Yesterday I received a question from M.S. about germinating tropical almond seeds:
“I am about 10 pages into your book about crazy easy FL gardening. I read in the early pages of your book how (tropical almonds) are a good tree to grow in these parts and would like to know if you have any tips regarding putting these seeds in the ground. The seed seems to be in a husk and some seem real ripe or even rotting so I don’t which ones to really focus my efforts on.”
Good question. Today I’ll share how I germinate tropical almonds. It may not be the best way or even the “proper” way, but it’s easy as heck and takes very little time.
The Two Steps to Germinating Tropical Almond Seeds
My method of germinating tropical almond seeds is easy. Here it is in two steps.
Step 1: Get yourself some tropical almond seeds!
Tropical almonds are easy to find if you live near a tropical beach. The species is spread all over the place. Infogalactic reports:
“The tree has been spread widely by humans, so the native range is uncertain. It has long been naturalised in a broad belt extending from Africa to northern Australia and New Guinea through Southeast Asia and Micronesia into the Indian Subcontinent. More recently, the plant has been introduced to parts of the Americas.”
The ship has sailed on the plant’s introduction to the Americas. It’s everywhere now! Part of the reason for its success in spreading are the seeds. Notice the fibrous husk on the seeds? That allows them to float like corks on the waves, taking embryonic trees to shores unknown.
Even if there isn’t a tree growing on the beach in your area, seeds can often be found. Avoid seeds that look old and beat up and try to find fresher looking specimens. According to this report:
“The seed storage behavior is unknown, but seeds appear to lose viability fairly rapidly under storage. Until effective medium term seed storage procedures are developed it is recommended that seeds be sown within 4–6 weeks of collection.”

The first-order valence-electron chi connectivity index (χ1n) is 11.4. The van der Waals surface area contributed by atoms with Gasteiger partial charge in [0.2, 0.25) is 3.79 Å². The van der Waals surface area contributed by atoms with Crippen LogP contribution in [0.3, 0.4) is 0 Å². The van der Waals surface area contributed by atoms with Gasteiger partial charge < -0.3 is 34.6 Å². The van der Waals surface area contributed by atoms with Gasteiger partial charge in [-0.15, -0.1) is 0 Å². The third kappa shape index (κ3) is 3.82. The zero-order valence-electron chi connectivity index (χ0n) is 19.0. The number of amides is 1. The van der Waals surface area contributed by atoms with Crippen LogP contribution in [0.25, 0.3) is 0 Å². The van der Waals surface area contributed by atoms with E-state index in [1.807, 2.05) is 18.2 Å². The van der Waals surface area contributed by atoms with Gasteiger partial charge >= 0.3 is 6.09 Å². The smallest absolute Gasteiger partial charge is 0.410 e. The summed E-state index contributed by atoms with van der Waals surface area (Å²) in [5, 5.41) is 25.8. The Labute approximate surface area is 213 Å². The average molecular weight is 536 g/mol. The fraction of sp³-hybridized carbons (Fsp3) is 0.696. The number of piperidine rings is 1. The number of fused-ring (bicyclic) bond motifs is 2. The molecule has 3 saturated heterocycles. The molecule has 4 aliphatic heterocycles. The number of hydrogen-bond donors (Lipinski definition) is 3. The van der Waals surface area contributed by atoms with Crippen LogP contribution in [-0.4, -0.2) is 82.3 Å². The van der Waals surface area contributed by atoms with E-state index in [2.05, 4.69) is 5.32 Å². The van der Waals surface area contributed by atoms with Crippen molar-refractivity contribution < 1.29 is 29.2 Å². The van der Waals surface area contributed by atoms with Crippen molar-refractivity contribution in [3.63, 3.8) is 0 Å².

Plant ’em if you got ’em!
Step 2: Plant Your Tropical Almond Seeds and Wait!
I don’t do anything special when I plant tropical almonds. I just throw some soil in pots and stick them in the ground. Alternately, you can just plant them where you’d like a tree to grow.
Green Deane reports “The germination rate for whole fruit is 25%,” though the report I referenced above states that “Germination typically commences in 3–8 weeks, with a germination rate of greater than 50% for freshly harvested fully mature fruit.”
That means you should plant more than one. I planted something like a half-dozen I found on the beach to get the one sprout you see above.
BTW, that tree got big fast. Here it is less than two years after planting:
Jam multiple tropical almond seeds in some moist soil, whether in a pot or in the ground, then wait a couple of months. Thin out or transplant multiples, leaving one behind.
Why Plant a Tropical Almond?
First of all, it’s a beautiful tree. Here’s a big one growing behind some palms at a beach resort:
If you prune out the center of a tropical almond when it’s young, you can keep them much smaller than that. They’ll spread instead of going straight up, giving you a pretty and controllable tree.
However, if you do have space and can let tropical almond trees reach their full potential, they will drop tons of nuts. Which brings me to another reason to grow tropical almonds: they’re edible!
Here’s a video I made on the tree I planted. In it I also show you how to crack open the nuts.
Here’s a beautiful tree growing on a beach near me:
Yet another reason to grow tropical almond is its usefulness as timber. The wood is hard and beautiful. I built a small bookshelf from it, which you can see in this video:
Here’s a beautiful bench a carpenter in South Florida made.
It’s for sale, too – go see the listing here and you’ll see the beauty of the wood even better.
If you have space to grow a tree, go for it. Germinating tropical almond seeds is easy and the trees are beautiful, very fast-growing, have edible nuts and are useful as timber.
I plan to plant some when I get my own property. Some I’ll experiment with as chop-and-drop pollarded trees, others I plan to grow large so I can harvest nuts, then use some of them as timber later.
Finally, you can get my book Totally Crazy Easy Florida Gardening here.
It has helped thousands of Florida gardeners so far and continues to be one of the best selling books on Florida gardening.